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Lastly, I need to vent about the carry limit. I understand that for balance purposes as well as server stress purposes, you need to limit how much weight a player can carry in their inventory. However if food has weight, bobby pins have weight, ammo has weight, fully broken down resources have weight, that adds up FAST. But that's fine because you can put it in your stash, right? Well, maybe. Most players have, I'd say, about 200 carry weight on average. The stash can hold 600 (it could only hold 400 at launch). That fills up FAST especially when some of the powerful weapons that you probably save for Scorchbeasts and Mirelurk Queens weight like 30 or 40. I understand that server stability - or stability with anything really - isn't Bethesda's strong suit, but the whole game is pretty much an exercise in being ALMOST overencumbered.

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Fallout 76 is a massive exercise in missed opportunity and botched efforts. For the plethora of complaints I addressed above plus the fact that entire factions' traders are limited to 200 caps per day (not individual trader robots) which I didn't even mention, Fallout 76 is a depressingly disappointing game that highlights what happens proper time for bug testing and bug fixing isn't allowed. Now to be fair, I have still had a lot of fun with this game, and I've had some great experience with impromptu groups. The base building has been DRAMATICALLY improved from Fallout 4, and the diversity in the locations in the game keep your adventure for looking the same constantly. Unfortunately, despite the fact that it is a lot of fun to play if you manage to avoid the major bugs (or are very patient with them), it's just not a very well made game when you get down to the details and stability. That's a shame, too, because this could have been an absolutely incredible game. As the president of the United States would say, SAD.
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PartridgeSenpai
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Re: Games Beaten 2019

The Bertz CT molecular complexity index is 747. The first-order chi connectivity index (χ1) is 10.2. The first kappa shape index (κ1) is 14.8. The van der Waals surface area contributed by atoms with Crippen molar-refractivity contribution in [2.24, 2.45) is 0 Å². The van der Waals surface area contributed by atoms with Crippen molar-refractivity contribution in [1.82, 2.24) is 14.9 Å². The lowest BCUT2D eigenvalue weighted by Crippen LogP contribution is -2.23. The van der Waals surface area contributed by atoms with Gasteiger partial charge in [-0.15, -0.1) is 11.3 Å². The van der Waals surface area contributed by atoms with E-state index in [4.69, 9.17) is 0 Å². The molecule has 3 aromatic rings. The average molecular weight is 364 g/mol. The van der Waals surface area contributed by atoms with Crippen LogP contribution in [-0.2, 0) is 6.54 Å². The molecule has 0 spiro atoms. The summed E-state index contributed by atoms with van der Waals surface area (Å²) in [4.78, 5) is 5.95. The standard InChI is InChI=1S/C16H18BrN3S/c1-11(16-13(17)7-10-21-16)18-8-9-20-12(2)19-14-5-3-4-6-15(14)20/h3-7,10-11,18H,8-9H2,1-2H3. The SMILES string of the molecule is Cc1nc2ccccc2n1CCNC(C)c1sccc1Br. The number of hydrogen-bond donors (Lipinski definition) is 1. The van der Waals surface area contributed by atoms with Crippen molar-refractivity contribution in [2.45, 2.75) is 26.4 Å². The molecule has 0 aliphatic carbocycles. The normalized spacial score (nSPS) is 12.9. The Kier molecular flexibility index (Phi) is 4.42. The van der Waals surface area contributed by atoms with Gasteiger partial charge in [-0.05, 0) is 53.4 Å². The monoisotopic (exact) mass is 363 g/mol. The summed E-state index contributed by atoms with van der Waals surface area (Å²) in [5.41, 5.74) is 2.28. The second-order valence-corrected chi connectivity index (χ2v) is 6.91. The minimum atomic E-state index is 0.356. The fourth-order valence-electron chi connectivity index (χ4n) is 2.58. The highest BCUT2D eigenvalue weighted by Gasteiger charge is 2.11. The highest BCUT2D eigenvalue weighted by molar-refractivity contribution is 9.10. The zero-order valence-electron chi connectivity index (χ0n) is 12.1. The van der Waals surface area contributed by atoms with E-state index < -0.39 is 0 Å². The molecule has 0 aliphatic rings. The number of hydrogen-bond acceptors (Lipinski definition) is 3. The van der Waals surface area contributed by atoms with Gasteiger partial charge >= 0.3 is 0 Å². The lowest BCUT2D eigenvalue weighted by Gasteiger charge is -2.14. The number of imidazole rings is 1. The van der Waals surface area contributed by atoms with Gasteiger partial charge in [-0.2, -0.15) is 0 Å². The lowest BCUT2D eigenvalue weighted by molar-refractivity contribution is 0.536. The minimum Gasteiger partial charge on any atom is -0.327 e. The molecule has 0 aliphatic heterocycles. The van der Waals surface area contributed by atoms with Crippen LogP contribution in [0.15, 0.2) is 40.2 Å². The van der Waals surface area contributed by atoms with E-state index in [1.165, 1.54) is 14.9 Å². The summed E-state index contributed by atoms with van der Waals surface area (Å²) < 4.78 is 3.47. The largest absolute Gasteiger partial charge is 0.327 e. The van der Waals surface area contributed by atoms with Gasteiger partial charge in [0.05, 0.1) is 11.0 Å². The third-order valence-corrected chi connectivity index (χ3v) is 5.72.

by PartridgeSenpai Wed Feb 06, 2019 2:21 pm

Partridge Senpai's 2019 Beaten Games:
Previously: 2016 2017 2018
* indicates a repeat

1. Night Slashers (Switch)
2. Bye-Bye BOXBOY! (3DS)
3. GTA4: The Ballad of Gay Tony (Xbox 360)
4. Katamari Forever (PS3)
5. Detention (PS4)
6. Donkey Kong 64 (N64) *
7. OctoDad: Dadliest Catch (PS4) *
8. FlintHook (Switch)

9. God of War (PS4)

I've never been a fan of God of War. The old action games were always somewhere between not having enough meaningful narrative and not really being gripping enough on a gameplay level (as well as just being genuinely nauseatingly gruesome at times). When I started hearing about the new God of War though, which I will call from here on Dad of War as to avoid confusion with the PS2 game of the same title, I was increasingly interested all the time. A shift away from the old character-action games and into something more somber and reflective on a story level and something between a Soulsborne and a Zelda game mechanically, my interest was definitely piqued. Now that it is the second PS4 game I've ever platinum'd, I can safely say that it didn't just not disappoint, it absolutely blew me away.

Dad of War, as the fan-given title implies, frames Kratos not as some power-driven killing machine, but as a settled down with a family. Not in Greece either, as he's run all the way up to Midgard, a land of Norse gods, to try and begin this new life. His wife has just passed, and he and his son Atreus venture off on a quest to fulfill her final wish: to have her ashes spread from the highest peak in the realms. What follows is a slow story commenting not just on how Kratos' has mellowed, but how he struggles to bond with his son and teach him how to be a good person. It's a story of them slowly learning to respect and understand one another through shared adversity and communication borne from that adversity, and it's a slow burn but brilliantly done.

This isn't relegated to the core story moments either. Where a game like Spider-Man struggles to keep up the pace of the main narrative while it throws so many fun, optional side missions at you, the narrative premise of Dad of War really helps it out in overcoming that stumbling block. Because the narrative is driven from a place of personal motivation, it allows the story to take weaves and turns for sidequests without significantly affecting the pace of the narrative. The real point of the plot is Kratos and Atreus learning to understand each other, not them saving the world or something like that. The implementation of this blend of gameplay with narrative is of a quality I haven't seen in any AAA game in recent memory.